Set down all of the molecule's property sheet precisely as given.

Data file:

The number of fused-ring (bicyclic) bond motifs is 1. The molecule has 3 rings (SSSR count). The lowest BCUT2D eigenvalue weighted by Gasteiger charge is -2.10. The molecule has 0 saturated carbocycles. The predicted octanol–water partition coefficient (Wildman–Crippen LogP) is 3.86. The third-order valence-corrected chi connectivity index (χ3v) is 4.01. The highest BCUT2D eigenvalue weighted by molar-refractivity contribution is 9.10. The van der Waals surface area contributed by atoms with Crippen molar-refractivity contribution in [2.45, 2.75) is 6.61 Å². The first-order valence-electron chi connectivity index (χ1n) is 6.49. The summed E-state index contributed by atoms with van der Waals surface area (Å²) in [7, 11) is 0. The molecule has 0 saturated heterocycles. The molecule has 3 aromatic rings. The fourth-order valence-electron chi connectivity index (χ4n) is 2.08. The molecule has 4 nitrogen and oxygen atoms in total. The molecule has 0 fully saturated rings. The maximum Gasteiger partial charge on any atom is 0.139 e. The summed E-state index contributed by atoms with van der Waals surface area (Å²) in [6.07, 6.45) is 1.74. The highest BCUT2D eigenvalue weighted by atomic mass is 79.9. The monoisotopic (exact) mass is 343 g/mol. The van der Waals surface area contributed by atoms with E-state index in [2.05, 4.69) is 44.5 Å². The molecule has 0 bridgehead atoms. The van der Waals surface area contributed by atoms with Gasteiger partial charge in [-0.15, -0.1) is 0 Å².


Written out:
The number of fused-ring (bicyclic) bond motifs is 1. The molecule has 3 rings (SSSR count). The lowest BCUT2D eigenvalue weighted by Gasteiger charge is -2.10. The molecule has 0 saturated carbocycles. The predicted octanol–water partition coefficient (Wildman–Crippen LogP) is 3.86. The third-order valence-corrected chi connectivity index (χ3v) is 4.01. The highest BCUT2D eigenvalue weighted by molar-refractivity contribution is 9.10. The van der Waals surface area contributed by atoms with Crippen molar-refractivity contribution in [2.45, 2.75) is 6.61 Å². The first-order valence-electron chi connectivity index (χ1n) is 6.49. The summed E-state index contributed by atoms with van der Waals surface area (Å²) in [7, 11) is 0. The molecule has 0 saturated heterocycles. The molecule has 3 aromatic rings. The fourth-order valence-electron chi connectivity index (χ4n) is 2.08. The molecule has 4 nitrogen and oxygen atoms in total. The molecule has 0 fully saturated rings. The maximum Gasteiger partial charge on any atom is 0.139 e. The summed E-state index contributed by atoms with van der Waals surface area (Å²) in [6.07, 6.45) is 1.74. The highest BCUT2D eigenvalue weighted by atomic mass is 79.9. The monoisotopic (exact) mass is 343 g/mol. The van der Waals surface area contributed by atoms with E-state index in [2.05, 4.69) is 44.5 Å². The molecule has 0 bridgehead atoms. The van der Waals surface area contributed by atoms with Gasteiger partial charge in [-0.15, -0.1) is 0 Å².